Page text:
Today’s Business Pulse begins with the charming story of Mark and Teresa Dinwiddie, who have opened a new food trailer in the parking lot of Three Star Mall called The Greek Station.
It’s a unique food trailer, unlike any other in this area, and I encourage you to give it a try. But first, this story about Mark and Teresa.
If you remember way back to the days of yesteryear, there was the popular Dinty Moore restaurant on Spring Street. The Dinty Moore sign still remains eye-catching today. That restaurant was originally opened by Teresa’s grandfather, S.R. Dinty Moore, and she would work there growing up.
Located next to Dinty Moore on the corner of Spring Street and Main Street was the famous City Drug Store, now burned. That pharmacy was originally started by Nestor Stewart, who was later joined by Ernest Crouch, before Morris Dinwiddie eventually bought the business and became full owner.
Mark is the son of Morris Dinwiddie and he spent years working in the pharmacy doing just about everything.
“All three of us kids started working there at age 12,” said Mark. “My dad had a rule that you could ask one time how to do something. After that you were expected to know it, so we all knew the business from one side to the other.”
With Teresa spending so much time at Dinty Moore and Mark spending so much time next door at City Drug, you might think that’s where their romance began to bloom. It didn’t.
They also went to the same church growing up, so you might think their romance began to marinate there. It didn’t.
Despite all their chances to make a love connection (where’s Chuck Woolery now?), it wasn’t until years later when Teresa was working at a doctor’s office that she met Mark through work and they began to date. The rest, as you might say, is history and The Greek Station food trailer is a result of their marriage.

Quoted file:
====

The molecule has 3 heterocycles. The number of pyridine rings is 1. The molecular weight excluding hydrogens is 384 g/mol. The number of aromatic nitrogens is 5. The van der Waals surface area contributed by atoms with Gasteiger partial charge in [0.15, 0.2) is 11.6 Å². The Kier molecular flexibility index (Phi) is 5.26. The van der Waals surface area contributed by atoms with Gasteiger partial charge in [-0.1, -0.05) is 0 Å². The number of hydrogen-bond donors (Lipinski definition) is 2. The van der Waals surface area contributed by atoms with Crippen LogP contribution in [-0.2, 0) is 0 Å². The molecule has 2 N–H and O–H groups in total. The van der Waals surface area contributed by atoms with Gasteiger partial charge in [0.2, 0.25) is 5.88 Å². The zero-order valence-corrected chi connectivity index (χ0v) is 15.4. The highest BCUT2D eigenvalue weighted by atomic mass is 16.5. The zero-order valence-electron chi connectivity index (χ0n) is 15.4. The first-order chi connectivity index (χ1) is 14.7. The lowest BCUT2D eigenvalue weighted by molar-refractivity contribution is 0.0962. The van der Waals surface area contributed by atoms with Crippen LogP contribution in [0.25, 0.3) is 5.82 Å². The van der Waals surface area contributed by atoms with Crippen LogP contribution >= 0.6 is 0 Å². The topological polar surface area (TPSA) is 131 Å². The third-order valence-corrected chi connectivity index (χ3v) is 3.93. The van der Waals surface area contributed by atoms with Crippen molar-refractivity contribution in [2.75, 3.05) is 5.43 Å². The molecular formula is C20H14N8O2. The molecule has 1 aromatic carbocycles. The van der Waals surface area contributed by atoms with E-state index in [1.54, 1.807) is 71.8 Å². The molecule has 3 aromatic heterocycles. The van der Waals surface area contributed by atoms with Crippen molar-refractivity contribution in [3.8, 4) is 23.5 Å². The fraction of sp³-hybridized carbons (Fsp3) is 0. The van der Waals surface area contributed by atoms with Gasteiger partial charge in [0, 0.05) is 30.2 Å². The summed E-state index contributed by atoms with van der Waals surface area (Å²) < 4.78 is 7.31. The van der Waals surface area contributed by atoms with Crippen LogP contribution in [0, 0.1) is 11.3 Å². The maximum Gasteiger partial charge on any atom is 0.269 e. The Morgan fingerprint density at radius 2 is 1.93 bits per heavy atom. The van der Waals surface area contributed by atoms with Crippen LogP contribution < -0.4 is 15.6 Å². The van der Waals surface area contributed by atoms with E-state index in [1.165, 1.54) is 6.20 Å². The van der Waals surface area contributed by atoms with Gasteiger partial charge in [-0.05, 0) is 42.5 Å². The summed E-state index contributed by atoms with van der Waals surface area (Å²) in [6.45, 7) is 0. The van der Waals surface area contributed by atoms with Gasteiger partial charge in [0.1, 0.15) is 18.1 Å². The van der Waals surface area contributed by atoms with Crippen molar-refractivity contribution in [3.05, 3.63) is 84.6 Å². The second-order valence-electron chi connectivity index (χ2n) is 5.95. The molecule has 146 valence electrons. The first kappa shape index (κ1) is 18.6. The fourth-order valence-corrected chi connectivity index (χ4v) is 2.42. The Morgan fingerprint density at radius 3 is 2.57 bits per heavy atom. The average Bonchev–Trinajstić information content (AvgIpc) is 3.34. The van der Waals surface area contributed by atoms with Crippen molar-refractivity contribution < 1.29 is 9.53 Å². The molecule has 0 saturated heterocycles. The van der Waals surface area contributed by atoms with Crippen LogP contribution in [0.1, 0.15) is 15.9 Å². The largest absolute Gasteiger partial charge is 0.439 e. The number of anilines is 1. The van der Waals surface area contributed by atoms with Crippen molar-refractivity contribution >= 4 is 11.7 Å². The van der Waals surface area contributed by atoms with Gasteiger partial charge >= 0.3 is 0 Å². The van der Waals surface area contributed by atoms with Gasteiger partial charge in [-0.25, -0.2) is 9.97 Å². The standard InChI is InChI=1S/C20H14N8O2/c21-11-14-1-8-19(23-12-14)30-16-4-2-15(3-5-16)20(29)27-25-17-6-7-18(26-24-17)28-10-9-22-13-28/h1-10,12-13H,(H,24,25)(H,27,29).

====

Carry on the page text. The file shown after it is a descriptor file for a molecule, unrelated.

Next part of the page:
The two have both been cooking for years. Mark’s days in the kitchen go all the way back to the luncheonette at City Drug where he would cook, fill coffee mugs, take orders and wash dishes.
“I was the only guy who would cook back then,” said Mark.
Teresa has a sister who has been a professional chef for 20 years and she’s worked in such cities as Philadelphia, D.C., and Nashville. It was as Teresa was sitting in her vehicle thinking about recent health troubles of her sister that she prayed about her next step in life.
“I said, ‘Lord, what would you have me to do next?’” prayed Teresa. “And this food trailer is it.”
Divine intervention is perhaps the best reason of all to open a food trailer and we have The Greek Station to thank for that heavenly message. It’s been open for two weeks in the parking lot of Three Star Mall. Hours are Monday thru Saturday beginning at 11 a.m. each day and usually lasting until around 2 p.m. when the lunch rush begins to slow.